When we want to learn how to do something new, we often turn to YouTube. We know the best way to learn a new skill is to stand next to someone who already knows how to do it. We watch carefully, and then we imitate the “moves.” This same concept holds true for young writers as well. We need to teach them to read, analyze, and imitate other writers.
To do this we need to find short mentor texts they can emulate. One of my favorites is “The Book List” which is regularly featured in The Week magazine. Each week a different author selects six worthy books and writes a short blurb for each selection. The book lists can center around a genre (e.g. horror), a topic (e.g. information manipulation), a character (e.g. strong female protagonists)—or any other unifying element.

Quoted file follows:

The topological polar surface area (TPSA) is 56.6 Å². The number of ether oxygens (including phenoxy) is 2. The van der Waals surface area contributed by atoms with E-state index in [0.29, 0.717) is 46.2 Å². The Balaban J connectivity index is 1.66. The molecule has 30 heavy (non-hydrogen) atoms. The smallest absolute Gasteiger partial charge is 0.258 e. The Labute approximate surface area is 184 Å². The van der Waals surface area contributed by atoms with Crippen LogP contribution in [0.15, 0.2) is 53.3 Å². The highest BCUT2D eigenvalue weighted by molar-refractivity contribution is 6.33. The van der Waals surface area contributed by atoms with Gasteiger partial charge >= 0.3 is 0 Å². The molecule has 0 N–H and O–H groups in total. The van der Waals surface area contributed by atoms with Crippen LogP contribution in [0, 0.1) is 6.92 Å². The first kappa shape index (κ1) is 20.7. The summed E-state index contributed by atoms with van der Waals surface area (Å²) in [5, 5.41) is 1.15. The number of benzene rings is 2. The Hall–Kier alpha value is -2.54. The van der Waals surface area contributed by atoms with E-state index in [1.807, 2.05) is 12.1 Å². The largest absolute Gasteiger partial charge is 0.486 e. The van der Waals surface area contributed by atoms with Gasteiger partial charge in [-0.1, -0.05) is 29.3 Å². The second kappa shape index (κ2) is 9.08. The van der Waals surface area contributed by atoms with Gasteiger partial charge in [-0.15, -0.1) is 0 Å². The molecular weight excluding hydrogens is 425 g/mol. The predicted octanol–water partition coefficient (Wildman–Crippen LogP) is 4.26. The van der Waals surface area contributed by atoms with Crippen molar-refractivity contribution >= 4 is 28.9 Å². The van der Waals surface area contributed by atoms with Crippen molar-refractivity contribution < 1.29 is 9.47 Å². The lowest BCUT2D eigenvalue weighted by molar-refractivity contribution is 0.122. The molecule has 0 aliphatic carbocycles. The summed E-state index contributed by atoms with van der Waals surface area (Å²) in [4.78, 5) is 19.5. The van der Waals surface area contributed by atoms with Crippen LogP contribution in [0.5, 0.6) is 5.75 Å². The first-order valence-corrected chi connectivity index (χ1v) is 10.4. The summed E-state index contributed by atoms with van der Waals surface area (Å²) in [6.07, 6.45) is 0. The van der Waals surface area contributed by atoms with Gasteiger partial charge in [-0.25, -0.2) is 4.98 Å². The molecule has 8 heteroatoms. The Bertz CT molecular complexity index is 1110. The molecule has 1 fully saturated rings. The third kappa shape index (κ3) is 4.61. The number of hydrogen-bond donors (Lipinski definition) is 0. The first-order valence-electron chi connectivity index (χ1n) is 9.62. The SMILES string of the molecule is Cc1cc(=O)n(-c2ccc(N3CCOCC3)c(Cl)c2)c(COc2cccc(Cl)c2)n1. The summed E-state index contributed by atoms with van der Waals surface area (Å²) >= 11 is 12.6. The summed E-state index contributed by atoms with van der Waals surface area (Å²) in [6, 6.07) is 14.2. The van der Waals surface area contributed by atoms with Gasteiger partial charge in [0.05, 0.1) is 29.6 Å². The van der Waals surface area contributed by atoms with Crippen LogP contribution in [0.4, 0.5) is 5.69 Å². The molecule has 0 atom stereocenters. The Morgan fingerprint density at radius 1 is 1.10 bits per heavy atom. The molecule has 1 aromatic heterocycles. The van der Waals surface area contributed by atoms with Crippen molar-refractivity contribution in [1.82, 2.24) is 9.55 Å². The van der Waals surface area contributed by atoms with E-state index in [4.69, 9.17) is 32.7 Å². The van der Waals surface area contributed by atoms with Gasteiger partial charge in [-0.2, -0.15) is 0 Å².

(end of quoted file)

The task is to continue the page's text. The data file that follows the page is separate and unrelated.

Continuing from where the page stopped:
Fresh idea: Using “The Book List” as a mentor text, each student selects six books (or movies, or video games, or…) and writes a 3-4 sentence blurb for each. This activity honors the students’ own interests as they use close reading skills to inform their emulations. Once finished, the lists can decorate a wall in the classroom or be collated into a notebook and placed in the classroom library for other students to explore.
One of my favorite features of The Week magazine is The Book List. Each week a different author selects six worthy books. Idea: have students emulate this. What 6 books (or movies, or video games…) do they recommend? Write 3-4 sentence blurbs for each. pic.twitter.com/QbPQNntGuy
— Kelly Gallagher (@KellyGToGo) November 30, 2021